– If a film is good, distributors don’t grudge increasing the price. If not, there are hassles, and not all distributors raise the price. Each case is an individual case and an association (of distributors) can’t do much about it.
In spite of so many flops, why is Mithun Chakraborty still a sought-after star?
– Because he allots dates at a stretch and is very professional.
With so many English films being dubbed in Hindi, who are the most adversely affected?
– Our writers, because they wouldn’t know where to pinch story ideas from, and our action directors for they won’t have secret films to pinch action scenes from!
JUHI MOVES COURT: HC NOTICE TO
DD, PRODUCER, LAB
On a petition filed by Juhi Chawla alleging fraud against her by producer Neeta Sharma (D.N. Productions), the Delhi high court has issued summons to D.N. Productions, Rauko Cine Laboratory and the director-general of Doordarshan.
Juhi alleged in the petition that D.N. Productions had fraudulently got a full-length feature film, Vada Hai Milan Ka, in which she was the heroine, to be telecast on Doordarshan as a teleserial titled Mahashakti. She has sought the court’s intervention to permanently restrain the telecast of the teleserial on DD under any name, which incorporates her work from the feature film. The serial is telecast every Friday, and four episodes have already been telecast.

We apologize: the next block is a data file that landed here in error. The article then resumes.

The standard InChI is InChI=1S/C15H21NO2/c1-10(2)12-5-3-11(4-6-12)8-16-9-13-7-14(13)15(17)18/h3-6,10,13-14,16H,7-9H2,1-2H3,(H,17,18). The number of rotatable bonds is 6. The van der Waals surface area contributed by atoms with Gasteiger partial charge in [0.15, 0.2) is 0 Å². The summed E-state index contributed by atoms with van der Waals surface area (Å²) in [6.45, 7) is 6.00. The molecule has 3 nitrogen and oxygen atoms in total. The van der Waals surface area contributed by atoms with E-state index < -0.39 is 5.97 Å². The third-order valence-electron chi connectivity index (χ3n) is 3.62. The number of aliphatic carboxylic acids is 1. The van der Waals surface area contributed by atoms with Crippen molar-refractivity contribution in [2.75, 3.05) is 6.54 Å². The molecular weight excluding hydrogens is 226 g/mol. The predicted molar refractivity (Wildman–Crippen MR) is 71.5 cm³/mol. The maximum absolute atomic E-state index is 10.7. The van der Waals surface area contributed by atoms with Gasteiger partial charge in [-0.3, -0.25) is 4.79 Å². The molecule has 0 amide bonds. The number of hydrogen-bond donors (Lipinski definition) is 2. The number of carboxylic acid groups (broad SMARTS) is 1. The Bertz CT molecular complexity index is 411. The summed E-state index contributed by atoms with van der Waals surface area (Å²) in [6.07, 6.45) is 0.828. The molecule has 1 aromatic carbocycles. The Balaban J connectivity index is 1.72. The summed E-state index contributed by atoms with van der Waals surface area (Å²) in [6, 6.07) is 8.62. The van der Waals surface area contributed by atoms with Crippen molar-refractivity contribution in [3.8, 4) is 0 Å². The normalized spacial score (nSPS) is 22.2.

Justice Devinder Gupta, before whom the matter came up on 16th February, issued summons to producer Neeta Sharma, Rauko Cine Lab and to the D-G of DD for 21st February. The court also ordered the defendants to furnish before the court all video cassettes of the serial.
According to Juhi, a sum of Rs. 75,000 was payable as her balance remuneration for her role in the film which was earlier titled Jannat. On 1st December, 1994, the producers approached Juhi with the balance payment and told her that they intended to again change the film’s title, this time to Mahashakti. They also asked her to sign a declaration that she had no objection to the release of the film in any form. Not sensing that the film would be released in a teleserial format, Juhi signed the papers.
BANDRA TALKIES DOWNS SHUTTERS
Bandra Talkies at Bandra, Bombay has closed down for good from 10th February. The property has been sold and the cinema will reportedly give way to a shopping complex.
A.R. RAHMAN TO WED
Music director A.R. Rahman got engaged to Saira Banu recently in Madras. Saira is the sister of Meherunissa, wife of actor Rehman.
TEJ NATH ZAR’S DAUGHTER WEDS
Anjana, daughter of producer-writer Tej Nath Zar, got married to Shankar on 15th February in Bombay at National College Hall.